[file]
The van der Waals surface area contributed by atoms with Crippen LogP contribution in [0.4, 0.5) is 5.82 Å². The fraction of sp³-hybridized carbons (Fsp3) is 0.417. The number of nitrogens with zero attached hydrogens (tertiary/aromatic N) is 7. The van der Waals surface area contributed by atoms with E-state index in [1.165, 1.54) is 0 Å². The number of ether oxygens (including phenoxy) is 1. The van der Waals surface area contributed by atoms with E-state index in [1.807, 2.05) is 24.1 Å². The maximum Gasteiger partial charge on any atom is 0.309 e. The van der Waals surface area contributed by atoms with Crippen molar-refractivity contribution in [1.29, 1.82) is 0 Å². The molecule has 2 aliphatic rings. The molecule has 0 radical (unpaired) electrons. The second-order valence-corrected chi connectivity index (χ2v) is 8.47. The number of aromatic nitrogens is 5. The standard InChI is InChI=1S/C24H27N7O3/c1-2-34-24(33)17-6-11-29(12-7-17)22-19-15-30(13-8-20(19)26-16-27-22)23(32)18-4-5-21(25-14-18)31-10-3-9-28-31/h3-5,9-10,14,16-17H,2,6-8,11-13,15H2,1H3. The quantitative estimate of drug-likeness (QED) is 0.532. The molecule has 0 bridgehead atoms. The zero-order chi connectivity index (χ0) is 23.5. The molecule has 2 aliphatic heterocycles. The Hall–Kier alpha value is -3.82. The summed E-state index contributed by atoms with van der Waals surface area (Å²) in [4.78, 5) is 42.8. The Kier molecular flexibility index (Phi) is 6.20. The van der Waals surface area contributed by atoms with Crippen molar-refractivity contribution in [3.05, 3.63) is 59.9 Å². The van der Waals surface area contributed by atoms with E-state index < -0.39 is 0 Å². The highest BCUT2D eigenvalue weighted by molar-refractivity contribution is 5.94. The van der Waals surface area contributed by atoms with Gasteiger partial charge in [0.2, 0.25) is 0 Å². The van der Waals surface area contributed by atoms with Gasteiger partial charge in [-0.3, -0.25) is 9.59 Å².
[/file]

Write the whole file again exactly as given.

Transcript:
The van der Waals surface area contributed by atoms with Crippen LogP contribution in [0.4, 0.5) is 5.82 Å². The fraction of sp³-hybridized carbons (Fsp3) is 0.417. The number of nitrogens with zero attached hydrogens (tertiary/aromatic N) is 7. The van der Waals surface area contributed by atoms with E-state index in [1.165, 1.54) is 0 Å². The number of ether oxygens (including phenoxy) is 1. The van der Waals surface area contributed by atoms with E-state index in [1.807, 2.05) is 24.1 Å². The maximum Gasteiger partial charge on any atom is 0.309 e. The van der Waals surface area contributed by atoms with Crippen molar-refractivity contribution in [1.29, 1.82) is 0 Å². The molecule has 2 aliphatic rings. The molecule has 0 radical (unpaired) electrons. The second-order valence-corrected chi connectivity index (χ2v) is 8.47. The number of aromatic nitrogens is 5. The standard InChI is InChI=1S/C24H27N7O3/c1-2-34-24(33)17-6-11-29(12-7-17)22-19-15-30(13-8-20(19)26-16-27-22)23(32)18-4-5-21(25-14-18)31-10-3-9-28-31/h3-5,9-10,14,16-17H,2,6-8,11-13,15H2,1H3. The quantitative estimate of drug-likeness (QED) is 0.532. The molecule has 0 bridgehead atoms. The zero-order chi connectivity index (χ0) is 23.5. The molecule has 2 aliphatic heterocycles. The Hall–Kier alpha value is -3.82. The summed E-state index contributed by atoms with van der Waals surface area (Å²) in [4.78, 5) is 42.8. The Kier molecular flexibility index (Phi) is 6.20. The van der Waals surface area contributed by atoms with Crippen molar-refractivity contribution in [3.05, 3.63) is 59.9 Å². The van der Waals surface area contributed by atoms with E-state index < -0.39 is 0 Å². The highest BCUT2D eigenvalue weighted by molar-refractivity contribution is 5.94. The van der Waals surface area contributed by atoms with Gasteiger partial charge in [0.2, 0.25) is 0 Å². The van der Waals surface area contributed by atoms with Gasteiger partial charge in [-0.3, -0.25) is 9.59 Å².